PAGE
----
Jason has walked the Earth for more years than he cares to remember. Always with the singular goal of ensuring the safety of all the humans around him. Meeting the woman who was meant to be his was never even a consideration for him, not until Vivian crosses paths with him at the scene of a murder.
The danger is growing around them, and with the fate of his woman on the line this Argonaut will do whatever is needed to keep her protected.
This is a previously published work. It has been revised and edited for Evernight Publishing
There’d been further delay when a storm had blown in, leaving them sitting on a runway for another three hours. Finally, they’d made it into the air during a break in the squall and were back on their way.
It had been a very long day in the air and on the ground. He was where he needed to be, though. Now all he had to do was find James so they could get their behinds moving. Which, knowing the cowboy as he did, the other man would likely be in the nearest bar. Grabbing his bag, he scoped out the area and spotted the one that would call to the Wild West gunman.
Too easy. Rolling his eyes, Jason slung the duffel over his shoulder and made his way to the tavern. Inside, he spotted James easily. The man was holding court with a gaggle of women, who were all drooling over his authentic accent. Why Mercury had thought putting the two of them together on a mission was a good idea, he’d never figure out.
Reaching the table, he dropped his luggage again. “James.”
“Jason!” James popped to his feet and came around to hug Jason, pounding his back. “Good of you to join us. Ladies, this is Jason. Jase, these are the ladies. They’ve been keeping me company while I waited for your flight. I heard ya’ll had a bit of trouble, got stuck through a bit of a storm. Bad luck, that.”
“Yeah, to say the least.” Jason gave a slight bow to the women. “Which means we really should get going, James. We have a job to do, and I’m sure you’ve had more than your fair share of drinking already today.”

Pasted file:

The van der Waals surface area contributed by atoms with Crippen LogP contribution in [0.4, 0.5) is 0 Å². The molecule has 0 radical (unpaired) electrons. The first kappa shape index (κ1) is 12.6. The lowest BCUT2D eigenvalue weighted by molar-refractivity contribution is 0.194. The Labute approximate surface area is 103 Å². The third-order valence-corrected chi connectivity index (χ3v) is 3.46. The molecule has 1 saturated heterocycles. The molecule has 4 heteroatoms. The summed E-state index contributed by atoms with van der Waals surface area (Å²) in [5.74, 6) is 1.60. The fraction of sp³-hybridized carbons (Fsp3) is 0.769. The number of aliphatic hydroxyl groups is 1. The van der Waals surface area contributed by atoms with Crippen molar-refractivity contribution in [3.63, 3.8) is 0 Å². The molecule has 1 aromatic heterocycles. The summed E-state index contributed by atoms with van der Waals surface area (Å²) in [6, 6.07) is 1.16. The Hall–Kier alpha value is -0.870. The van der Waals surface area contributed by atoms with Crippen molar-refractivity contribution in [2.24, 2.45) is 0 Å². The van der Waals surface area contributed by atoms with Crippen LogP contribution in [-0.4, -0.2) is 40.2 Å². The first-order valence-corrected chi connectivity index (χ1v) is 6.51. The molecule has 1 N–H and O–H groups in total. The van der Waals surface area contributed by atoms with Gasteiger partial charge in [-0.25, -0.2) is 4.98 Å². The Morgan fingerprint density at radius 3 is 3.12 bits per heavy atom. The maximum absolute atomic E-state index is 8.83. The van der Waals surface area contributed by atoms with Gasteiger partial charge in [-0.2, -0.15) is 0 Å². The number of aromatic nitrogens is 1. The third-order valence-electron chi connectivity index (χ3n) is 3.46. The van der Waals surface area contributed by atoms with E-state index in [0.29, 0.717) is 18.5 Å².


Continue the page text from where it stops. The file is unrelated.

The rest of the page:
“Right, true enough,” James said with a nod. “Sorry, ladies, but the man has a point. So, if ya’ll want to give me your numbers, I’ll call each and every one of ya’ll as soon as I can.” He leaned over and grinned at a blonde. “Especially you, sugar.” He handed off his phone and collected from all six.
When he had gotten his cell back, plus a few kisses, they paid his tab and went to collect the rental car. Passing James the folder from Mercury, Jason settled behind the wheel and got them moving.
“Shit, this here’s rather thin,” James said.
“I know. There’s not a lot to go on. A few really old cases that may or may not be related, and then the two newest ones. I don’t have a clue if this is anything more than a wild goose chase.”
“Damn,” James breathed. “Well, I guess all we can really do is check them out and see if it was human killings, or if it was more. Really wish these assholes would leave us calling cards. Be so much easier in the long run.”
“Yeah, just what we need. The evil ones leaving calling cards at their murders. Then we’d have the feds on each of the cases, looking for a serial killer that apparently hops from one end of the country to the other and back again. Somehow, I don’t see that as something that would work out well for us.”
“No, I guess not,” James muttered. “So, which one do we want to look at first?”
“Given where we are, we’ll look at the scene that was out north of Jefferson Park Golf Club. It’s the closest,” Jason answered. “After that, we’ll head to the one that happened in the Lower Queen Anne district. I doubt there will be much left after all this time, but you never know.”
They could get lucky, though he didn’t hold out much hope for that. It hadn’t done him a lot of good over the years.
Twenty minutes later, they were studying the scene a block north and slightly east of the golf club. As he’d surmised, there wasn’t a lot left beyond some scraggly pieces of police tape and stains on the concrete.